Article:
Posts Tagged ‘Graeme Wood’
A slightly edited version of this review was published at the National.
In “The Way of the Strangers: Encounters With The Islamic State”, journalist Graeme Wood aligns himself with the orientalist tradition of Bernard Lewis, who warned liberal students against projecting secular frameworks on contemporary Muslim politics. Lewis believed religion, not secular grievance, was the prime motivator of this politics.
This may or may not be true. In any case, the argument has limited explanatory power. It doesn’t explain why Islamism is more in vogue today than in the 1960s, for instance, or why contemporary extremists are destroying the ancient temples which previous generations left unharmed.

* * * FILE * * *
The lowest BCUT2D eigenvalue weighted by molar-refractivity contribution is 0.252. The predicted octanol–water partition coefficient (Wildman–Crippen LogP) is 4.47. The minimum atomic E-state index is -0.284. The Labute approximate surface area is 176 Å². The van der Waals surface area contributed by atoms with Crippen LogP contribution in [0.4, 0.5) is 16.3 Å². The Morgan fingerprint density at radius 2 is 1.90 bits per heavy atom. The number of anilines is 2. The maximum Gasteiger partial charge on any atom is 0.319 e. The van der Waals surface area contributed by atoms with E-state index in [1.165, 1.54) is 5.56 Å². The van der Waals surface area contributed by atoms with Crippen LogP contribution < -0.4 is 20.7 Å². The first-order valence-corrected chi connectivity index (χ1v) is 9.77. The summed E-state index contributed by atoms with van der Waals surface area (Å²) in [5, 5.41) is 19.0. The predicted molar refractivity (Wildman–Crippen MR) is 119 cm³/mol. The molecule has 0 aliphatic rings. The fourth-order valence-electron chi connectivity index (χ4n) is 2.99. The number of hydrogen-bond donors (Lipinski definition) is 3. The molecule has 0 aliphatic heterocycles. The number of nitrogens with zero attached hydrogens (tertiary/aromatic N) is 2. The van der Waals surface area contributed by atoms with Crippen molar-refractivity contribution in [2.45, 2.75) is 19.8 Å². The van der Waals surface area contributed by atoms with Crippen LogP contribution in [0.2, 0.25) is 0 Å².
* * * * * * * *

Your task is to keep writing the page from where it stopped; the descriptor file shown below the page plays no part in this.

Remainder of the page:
Does scripture account for ISIL’s crimes? It’s a fact that the Prophet’s Companions took slaves as war booty. The overwhelming majority of contemporary scholars, considering custom (’urf) and public interest (maslaha) as well as learned precedent, nevertheless see slavery as obsolete, no more relevant to modern warfare than bows and arrows. But ISIL, ignoring these considerations, has proudly revived the practice.
Wood rightly expresses exasperation with Muslim scholars who claim that ISIL’s behaviour has ‘nothing to do with Islam’. It would be equally wrong to claim that American slavery had nothing to do with Christianity (see, for example, 1 Peter 2:18: “Slaves, submit yourselves to your masters with all respect, not only to the good and gentle but also to the cruel.”) “It is the interpretation,” Wood writes, “not the historical fact itself, that is up for debate.”
His account lacks political (or ‘secular’) context, but still, with hard-boiled humour, it provides a sometimes fascinating journey through some varieties of Islamic interpretation, from hate preaching to gentle quietism.